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Jasmyn and Syreeta Spencer
By Christen McCurdy | The Skanner News
Published: 20 June 2019

The family of a Milwaukie grade-schooler has filed a tort claim after comments from an educational assistant made national news.

Earlier this month, KGW reported that on May 31 an educational assistant tasked with supervising lunch and recess told a group of 15 fifth-graders, the majority of whom were students of color, that they were lucky they weren’t picking cotton or cleaning her house – and last week that the employee was no longer with the district.

“It made me feel really sad and targeted,” Jasmyn Spencer, the biracial Linwood fifth-grader whose mother originally approached the school and later the media to address the incident, said in the original story.

Jason Kafoury, the family’s attorney, said the school district has offered conflicting accounts of how it responded to the incident.

In an email to parents dated June 3 – the day after the first news stories broke -- the district wrote that the assistant was on leave pending an investigation but had no interaction with students at school.

But Syreeta Spencer, the mother of a Linwood fifth-grader and the person who initially approached the media, said when she met with school staff the day before, she was told the teacher would still be supervising students in kindergarten through fourth grade – just not fifth-graders.

“It was only on Wednesday, after the news went viral, when action was taken to suspend the employee, and the district has also said that the employee resigned on Friday, June 7,” Kafoury’s release said. “This actual timeline contradicts the suggestion by the district that the employee was placed on leave once she admitted making the racist statements to the students.”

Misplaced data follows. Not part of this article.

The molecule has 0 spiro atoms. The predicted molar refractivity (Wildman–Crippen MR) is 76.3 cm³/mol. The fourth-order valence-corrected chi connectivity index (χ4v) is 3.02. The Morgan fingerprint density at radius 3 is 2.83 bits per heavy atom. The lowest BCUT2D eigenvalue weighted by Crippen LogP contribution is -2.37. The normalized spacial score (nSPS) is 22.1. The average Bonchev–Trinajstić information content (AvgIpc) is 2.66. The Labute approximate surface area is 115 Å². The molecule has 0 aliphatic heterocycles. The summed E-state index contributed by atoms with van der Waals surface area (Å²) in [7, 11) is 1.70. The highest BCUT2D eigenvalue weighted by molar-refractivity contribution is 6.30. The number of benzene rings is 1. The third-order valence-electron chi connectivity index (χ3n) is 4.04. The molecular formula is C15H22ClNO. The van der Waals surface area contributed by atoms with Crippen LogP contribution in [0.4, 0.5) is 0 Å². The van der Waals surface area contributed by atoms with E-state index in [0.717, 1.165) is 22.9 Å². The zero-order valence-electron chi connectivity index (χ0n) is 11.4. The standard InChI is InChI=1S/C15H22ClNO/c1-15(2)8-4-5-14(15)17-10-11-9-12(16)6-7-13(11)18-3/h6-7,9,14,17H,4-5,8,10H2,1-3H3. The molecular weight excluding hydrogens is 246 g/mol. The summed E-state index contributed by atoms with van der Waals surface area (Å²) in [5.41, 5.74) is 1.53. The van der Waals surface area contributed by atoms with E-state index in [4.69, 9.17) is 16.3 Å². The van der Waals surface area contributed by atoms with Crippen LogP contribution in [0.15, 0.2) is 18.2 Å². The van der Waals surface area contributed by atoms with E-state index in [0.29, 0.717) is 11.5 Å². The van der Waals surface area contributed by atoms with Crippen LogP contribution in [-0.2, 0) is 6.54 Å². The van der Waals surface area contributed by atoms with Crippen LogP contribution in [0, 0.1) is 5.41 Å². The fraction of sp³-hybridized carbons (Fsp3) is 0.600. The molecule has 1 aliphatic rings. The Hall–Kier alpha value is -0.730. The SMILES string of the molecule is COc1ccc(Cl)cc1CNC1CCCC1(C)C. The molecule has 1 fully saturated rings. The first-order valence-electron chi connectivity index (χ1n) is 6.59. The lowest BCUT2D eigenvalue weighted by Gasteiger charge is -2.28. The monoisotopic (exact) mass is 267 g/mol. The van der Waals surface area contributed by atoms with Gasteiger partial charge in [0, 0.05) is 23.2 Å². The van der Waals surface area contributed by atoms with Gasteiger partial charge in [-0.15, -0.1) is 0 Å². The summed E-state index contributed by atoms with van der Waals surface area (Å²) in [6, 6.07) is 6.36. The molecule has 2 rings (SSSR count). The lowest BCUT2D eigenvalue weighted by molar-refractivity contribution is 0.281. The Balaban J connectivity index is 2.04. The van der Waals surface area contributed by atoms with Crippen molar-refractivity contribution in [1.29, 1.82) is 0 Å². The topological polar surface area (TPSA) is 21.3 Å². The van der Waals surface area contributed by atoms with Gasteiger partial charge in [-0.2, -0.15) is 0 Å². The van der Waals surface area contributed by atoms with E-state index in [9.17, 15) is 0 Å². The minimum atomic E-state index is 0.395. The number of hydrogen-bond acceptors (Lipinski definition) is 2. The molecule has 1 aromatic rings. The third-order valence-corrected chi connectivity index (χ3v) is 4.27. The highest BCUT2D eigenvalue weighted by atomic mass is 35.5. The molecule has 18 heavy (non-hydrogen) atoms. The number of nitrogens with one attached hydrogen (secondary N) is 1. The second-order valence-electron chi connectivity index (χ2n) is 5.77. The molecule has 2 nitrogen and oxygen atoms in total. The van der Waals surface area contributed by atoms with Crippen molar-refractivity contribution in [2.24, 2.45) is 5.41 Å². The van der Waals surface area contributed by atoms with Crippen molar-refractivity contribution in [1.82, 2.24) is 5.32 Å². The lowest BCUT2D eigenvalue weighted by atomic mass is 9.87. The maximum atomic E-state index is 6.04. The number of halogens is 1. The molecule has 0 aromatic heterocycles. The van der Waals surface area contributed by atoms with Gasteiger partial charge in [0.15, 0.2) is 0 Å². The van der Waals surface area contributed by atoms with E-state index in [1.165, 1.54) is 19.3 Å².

According to Kafoury, immediately after the incident, one student was sent to the principal’s office after asking the instructor not to make such comments, and when lunch concluded the children told their teacher what had happened and asked them to bring in the principal.

“All the students agreed on what the instructor had said to them,” the release said. “The principal told the children that she was ‘disgusted’ at what she had heard, but nonetheless proceeded to suggest the students bore a measure of responsibility for making too much noise in the lunchroom.”

The release closes with a list of questions, including why an instructor felt comfortable making comments to minority children and why students were lectured about accountability, “as if fifth graders laughing in the lunchroom somehow invited grotesque racist insults from a member of the school staff?”

Attorneys also asked why the school didn’t suspend the instructor immediately after she admitted to what she’d said, and why they felt it would be appropriate to have her supervise younger children.

Those questions, submitted along with a tort claim June 13, have been met with “total radio silence,” Kafoury said. The district has also not responded to inquiries from The Skanner.

“I want to come up with an interesting solution to this. They haven’t called me,” Kafoury said.

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